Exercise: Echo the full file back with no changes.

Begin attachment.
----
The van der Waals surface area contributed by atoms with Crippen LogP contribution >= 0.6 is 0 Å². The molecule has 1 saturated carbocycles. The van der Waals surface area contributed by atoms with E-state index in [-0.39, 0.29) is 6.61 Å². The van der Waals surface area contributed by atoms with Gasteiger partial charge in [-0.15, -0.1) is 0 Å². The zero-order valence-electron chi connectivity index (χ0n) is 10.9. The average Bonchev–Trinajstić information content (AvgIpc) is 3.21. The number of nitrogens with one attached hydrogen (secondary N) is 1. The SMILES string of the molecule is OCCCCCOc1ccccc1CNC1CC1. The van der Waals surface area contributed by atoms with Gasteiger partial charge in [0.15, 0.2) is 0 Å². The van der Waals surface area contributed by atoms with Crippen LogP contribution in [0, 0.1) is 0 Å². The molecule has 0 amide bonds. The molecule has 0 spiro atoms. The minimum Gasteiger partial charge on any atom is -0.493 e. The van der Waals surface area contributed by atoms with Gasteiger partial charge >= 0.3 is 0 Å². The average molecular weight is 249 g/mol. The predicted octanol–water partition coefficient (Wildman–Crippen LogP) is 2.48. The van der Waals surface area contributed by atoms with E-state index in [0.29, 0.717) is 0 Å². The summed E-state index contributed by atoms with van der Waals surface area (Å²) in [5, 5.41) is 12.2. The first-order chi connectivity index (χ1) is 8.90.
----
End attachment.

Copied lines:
The van der Waals surface area contributed by atoms with Crippen LogP contribution >= 0.6 is 0 Å². The molecule has 1 saturated carbocycles. The van der Waals surface area contributed by atoms with E-state index in [-0.39, 0.29) is 6.61 Å². The van der Waals surface area contributed by atoms with Gasteiger partial charge in [-0.15, -0.1) is 0 Å². The zero-order valence-electron chi connectivity index (χ0n) is 10.9. The average Bonchev–Trinajstić information content (AvgIpc) is 3.21. The number of nitrogens with one attached hydrogen (secondary N) is 1. The SMILES string of the molecule is OCCCCCOc1ccccc1CNC1CC1. The van der Waals surface area contributed by atoms with Gasteiger partial charge in [0.15, 0.2) is 0 Å². The van der Waals surface area contributed by atoms with Crippen LogP contribution in [0, 0.1) is 0 Å². The molecule has 0 amide bonds. The molecule has 0 spiro atoms. The minimum Gasteiger partial charge on any atom is -0.493 e. The van der Waals surface area contributed by atoms with Gasteiger partial charge >= 0.3 is 0 Å². The average molecular weight is 249 g/mol. The predicted octanol–water partition coefficient (Wildman–Crippen LogP) is 2.48. The van der Waals surface area contributed by atoms with E-state index in [0.29, 0.717) is 0 Å². The summed E-state index contributed by atoms with van der Waals surface area (Å²) in [5, 5.41) is 12.2. The first-order chi connectivity index (χ1) is 8.90.